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In May 2017 the United Kingdom Anti-Doping (UKAD) has reported an anti-doping rule violation against the rugby player Craig Hoare after his sample tested positive for the prohibited substances Drostanolone and Methylhexaneamine (dimethylpentylamine). After notification a provisional suspension was ordered. The RFU attempted to contact the Athlete on several occasions but the Athlete failed to respond. Without the Athlete’s response the National Anti-Doping Panel (NADP) finds that the Athlete was duly notified and made aware of the charge. The NADP Tribunal rules that the anti-doping violation has been established and decides on 15 December 2017 to impose a 4 year period of ineligibility on the Athlete starting on the date of the provisional suspension, i.e. on 5 May 2017.
In June 2016 the United Kingdom Anti-Doping (UKAD) has reported anti-doping rule violations against the the boxers Tyson Fury and his cousin Hughie Fury after each of their samples, provided in February 2015, tested positive for the prohibited substance nandrolone. After notification a provisional suspension was ordered. Also in September 2016 UKAD reported an anti-doping rule violations against the boxer Tyson Fury because he refused or failed without compelling justification to submit to sample collection. Both Athletes denied the intentional use of nandrolone and Tyson Fury also denied the anti-doping rule violation regarding the Refusal. He alleges (among other things) that the incident in question would never have happened (1) had it not been for UKAD bringing the Nandrolone Proceedings against him in June 2016, after having led him to believe that no charges would be brought against him or Hughie Fury in relation to the elevated levels of nandrolone metabolites reported to be present in their February 2015 urine samples; and (2) if he had been expressly warned at the time of the incident that if he refused or failed to provide a sample he could be banned for four years. The National Anti-Doping Panel (NADP) rejected the request to dismiss the charges against the Athletes. However the Panel did uphold the Athletes arguments that no violation had been established, or (in the alternative) UKAD’s delay in bringing the Nandrolone Proceedings. They contended that UKAD failed to warn the Athletes that they may be required to account for the nandrolone metabolites reportedly detected in their systems had caused them prejudice in their defence of the charges. The Athletes argued that these charges should be dismissed or (in the alternative) the normal rules on burden and standard of proof of source should be reversed (such that UKAD should bear the burden of proving that the source of the reported nandrolone metabolites was a knowing and deliberate administration of a synthetic nandrolone preparation) or varied (such that the Athletes' argument that the source of the reported nandrolone metabolites was offal of uncastrated wild boar or pig or contaminated supplements should be accepted at face value). UKAD's position is that the anti-doping rule violations it has asserted have been committed and the consequences set out in the UK Anti-Doping Rules should apply. Tyson and Hughie Fury's position is that they have never knowingly or deliberately committed any anti-doping rule violation. In recognition of the counter-arguments and the risks inherent in the dispute resolution process, each of UKAD and the Athletes (the Parties) recognizes that it/he will have to compromise its/his claims to some degree. In accordance with UK ADR Article 7.7.4 and section 51 of the Arbitration Act 1996, at the request of the parties the NADP Tribunal has issued an order terminating the proceedings before it without making any substantive award. This decision is not an order or award of the NADP Tribunal. UKAD accepts that Hughie Fury and Tyson Fury were not put on notice before they were charged for their violations in June 2016 that they may have to account for the presence of the elevated levels of nandrolone metabolites in their February 2015 samples, and that as a result there is an argument that the normal rules on burden and standard of proving source should be varied, and Hughie Fury and Tyson Fury should be found to have proved source to the required standard, or else UKAD should be found not to have proved intentional ingestion to the required standard, and as a result the presumption arising under UK ADR Article 10.2 that Hughie Fury and Tyson Fury acted intentionally should be deemed rebutted. On the other hand, Hughie Fury and Tyson Fury accept that the normal rules on burden and standard of proof may be held applicable, in which case they may be found not to have proved source to the requisite standard, and as a result they may not be able to get the presumptive four year period of ineligibility reduced. In such circumstances, the Parties compromise by accepting that the period of ineligibility to be imposed on the Athletes for the violations asserted in the Nandrolone Proceedings shall be a 2 year period of ineligibility. Both Tyson Fury and Hughie Fury had already served periods of provisional suspension since the notices of charge were served. Given further the delays in results management that are not attributable to the Athletes, the period of ineligibility will be back-dated to start from 13 December 2015, so that it ends at midnight on 12 December 2017.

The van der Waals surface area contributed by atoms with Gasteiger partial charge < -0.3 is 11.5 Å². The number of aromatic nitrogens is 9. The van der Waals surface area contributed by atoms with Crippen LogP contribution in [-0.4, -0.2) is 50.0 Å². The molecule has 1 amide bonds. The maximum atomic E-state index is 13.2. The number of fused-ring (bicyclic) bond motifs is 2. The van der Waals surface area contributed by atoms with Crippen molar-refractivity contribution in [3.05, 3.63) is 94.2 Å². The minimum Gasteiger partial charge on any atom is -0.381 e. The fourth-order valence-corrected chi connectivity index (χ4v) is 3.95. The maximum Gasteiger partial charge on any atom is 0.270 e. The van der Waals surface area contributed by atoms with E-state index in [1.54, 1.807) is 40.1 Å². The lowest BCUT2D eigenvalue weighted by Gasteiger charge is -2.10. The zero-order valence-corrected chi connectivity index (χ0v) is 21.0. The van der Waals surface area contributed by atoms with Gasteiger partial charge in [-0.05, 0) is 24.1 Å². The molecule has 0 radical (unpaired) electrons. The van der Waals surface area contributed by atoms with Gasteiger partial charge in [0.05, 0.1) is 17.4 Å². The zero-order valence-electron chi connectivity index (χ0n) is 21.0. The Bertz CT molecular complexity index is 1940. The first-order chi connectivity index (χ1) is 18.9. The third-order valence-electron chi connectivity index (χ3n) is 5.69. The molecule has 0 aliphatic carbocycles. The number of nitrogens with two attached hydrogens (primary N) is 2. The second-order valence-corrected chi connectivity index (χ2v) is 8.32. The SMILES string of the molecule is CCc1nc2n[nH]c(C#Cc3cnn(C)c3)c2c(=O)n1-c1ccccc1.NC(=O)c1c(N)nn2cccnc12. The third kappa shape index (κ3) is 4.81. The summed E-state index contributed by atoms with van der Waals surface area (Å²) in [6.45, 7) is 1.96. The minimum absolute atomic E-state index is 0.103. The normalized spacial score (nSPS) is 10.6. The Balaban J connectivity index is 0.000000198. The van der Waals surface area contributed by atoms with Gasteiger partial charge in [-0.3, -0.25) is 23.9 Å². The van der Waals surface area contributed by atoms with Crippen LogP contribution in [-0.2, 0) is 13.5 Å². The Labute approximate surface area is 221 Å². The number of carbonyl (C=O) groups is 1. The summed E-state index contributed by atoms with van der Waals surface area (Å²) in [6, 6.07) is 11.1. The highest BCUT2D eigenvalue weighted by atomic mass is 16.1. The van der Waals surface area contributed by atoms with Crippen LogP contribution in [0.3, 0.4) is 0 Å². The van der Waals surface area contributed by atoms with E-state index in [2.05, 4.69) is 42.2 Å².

In September 2017 the International Tennis Federation (ITF) has reported an anti-doping rule violation against the Brazil tennis player Thomaz Bellucci after his A and B samples tested positive for the prohibited substance Hydrochlorothiazide. After notification the Athlete gave a prompt admission, waived his right to be heard and accepted the sanction proposed by the ITF. The Athlete argued that there were grounds for imposing a reduced sanction. He explained with evidence that the positive test result was caused by his use of vitamin supplements preparations that, unknow to him, were contaminated with the prohibited substance. The Athlete had used prescribed supplements produced by two pharmacies in Brazil. Laboratory analysis of the vitamin supplement capsules confirmed that these capsules contained varying levels of Hydrochlorothiazide as a result of contamination in the pharmacy. The Athlete acknowledged that he failed to mention his supplements on the Doping Control Form. Considering the evidence in this case the ITF accepts the Athletes explanation and agreed that a reduced sanction should be imposed on the basis of No Significant Fault or Negligence. The ITF considers also the Athlete’s prompt admission and the delays in the results mananagement that were not attributable to him. Therefore the the ITF decides on 4 January 2018 to impose a 5 month period of ineligibility on the Athlete back-dated starting on 1 September 2017.